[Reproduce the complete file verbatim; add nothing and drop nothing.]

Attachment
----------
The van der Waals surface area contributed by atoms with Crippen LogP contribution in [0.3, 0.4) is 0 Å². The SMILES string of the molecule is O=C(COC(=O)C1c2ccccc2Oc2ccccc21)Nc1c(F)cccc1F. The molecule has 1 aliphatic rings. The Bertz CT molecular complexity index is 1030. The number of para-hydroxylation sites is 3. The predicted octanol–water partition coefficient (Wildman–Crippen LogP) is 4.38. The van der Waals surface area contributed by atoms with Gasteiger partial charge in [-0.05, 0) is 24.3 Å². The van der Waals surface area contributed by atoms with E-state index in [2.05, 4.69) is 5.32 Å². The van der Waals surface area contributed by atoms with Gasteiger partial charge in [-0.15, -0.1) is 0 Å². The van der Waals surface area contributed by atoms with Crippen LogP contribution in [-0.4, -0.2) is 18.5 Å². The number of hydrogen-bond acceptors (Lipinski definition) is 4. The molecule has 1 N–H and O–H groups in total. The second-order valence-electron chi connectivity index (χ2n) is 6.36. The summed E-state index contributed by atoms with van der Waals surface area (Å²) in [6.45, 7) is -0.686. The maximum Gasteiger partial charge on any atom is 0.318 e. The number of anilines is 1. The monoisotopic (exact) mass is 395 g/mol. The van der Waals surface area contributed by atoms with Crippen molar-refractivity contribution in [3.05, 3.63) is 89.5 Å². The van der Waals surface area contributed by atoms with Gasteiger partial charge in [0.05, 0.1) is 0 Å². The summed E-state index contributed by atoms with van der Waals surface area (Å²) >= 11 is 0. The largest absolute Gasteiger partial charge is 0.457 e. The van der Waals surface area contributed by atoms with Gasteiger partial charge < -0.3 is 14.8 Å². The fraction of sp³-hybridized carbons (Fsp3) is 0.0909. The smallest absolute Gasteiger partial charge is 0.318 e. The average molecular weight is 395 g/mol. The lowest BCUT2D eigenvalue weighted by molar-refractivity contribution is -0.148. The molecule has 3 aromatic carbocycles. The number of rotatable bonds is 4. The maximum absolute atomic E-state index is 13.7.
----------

The van der Waals surface area contributed by atoms with Crippen LogP contribution in [0.3, 0.4) is 0 Å². The SMILES string of the molecule is O=C(COC(=O)C1c2ccccc2Oc2ccccc21)Nc1c(F)cccc1F. The molecule has 1 aliphatic rings. The Bertz CT molecular complexity index is 1030. The number of para-hydroxylation sites is 3. The predicted octanol–water partition coefficient (Wildman–Crippen LogP) is 4.38. The van der Waals surface area contributed by atoms with Gasteiger partial charge in [-0.05, 0) is 24.3 Å². The van der Waals surface area contributed by atoms with E-state index in [2.05, 4.69) is 5.32 Å². The van der Waals surface area contributed by atoms with Gasteiger partial charge in [-0.15, -0.1) is 0 Å². The van der Waals surface area contributed by atoms with Crippen LogP contribution in [-0.4, -0.2) is 18.5 Å². The number of hydrogen-bond acceptors (Lipinski definition) is 4. The molecule has 1 N–H and O–H groups in total. The second-order valence-electron chi connectivity index (χ2n) is 6.36. The summed E-state index contributed by atoms with van der Waals surface area (Å²) in [6.45, 7) is -0.686. The maximum Gasteiger partial charge on any atom is 0.318 e. The number of anilines is 1. The monoisotopic (exact) mass is 395 g/mol. The van der Waals surface area contributed by atoms with Crippen molar-refractivity contribution in [3.05, 3.63) is 89.5 Å². The van der Waals surface area contributed by atoms with Gasteiger partial charge in [0.05, 0.1) is 0 Å². The summed E-state index contributed by atoms with van der Waals surface area (Å²) >= 11 is 0. The largest absolute Gasteiger partial charge is 0.457 e. The van der Waals surface area contributed by atoms with Gasteiger partial charge < -0.3 is 14.8 Å². The fraction of sp³-hybridized carbons (Fsp3) is 0.0909. The smallest absolute Gasteiger partial charge is 0.318 e. The average molecular weight is 395 g/mol. The lowest BCUT2D eigenvalue weighted by molar-refractivity contribution is -0.148. The molecule has 3 aromatic carbocycles. The number of rotatable bonds is 4. The maximum absolute atomic E-state index is 13.7.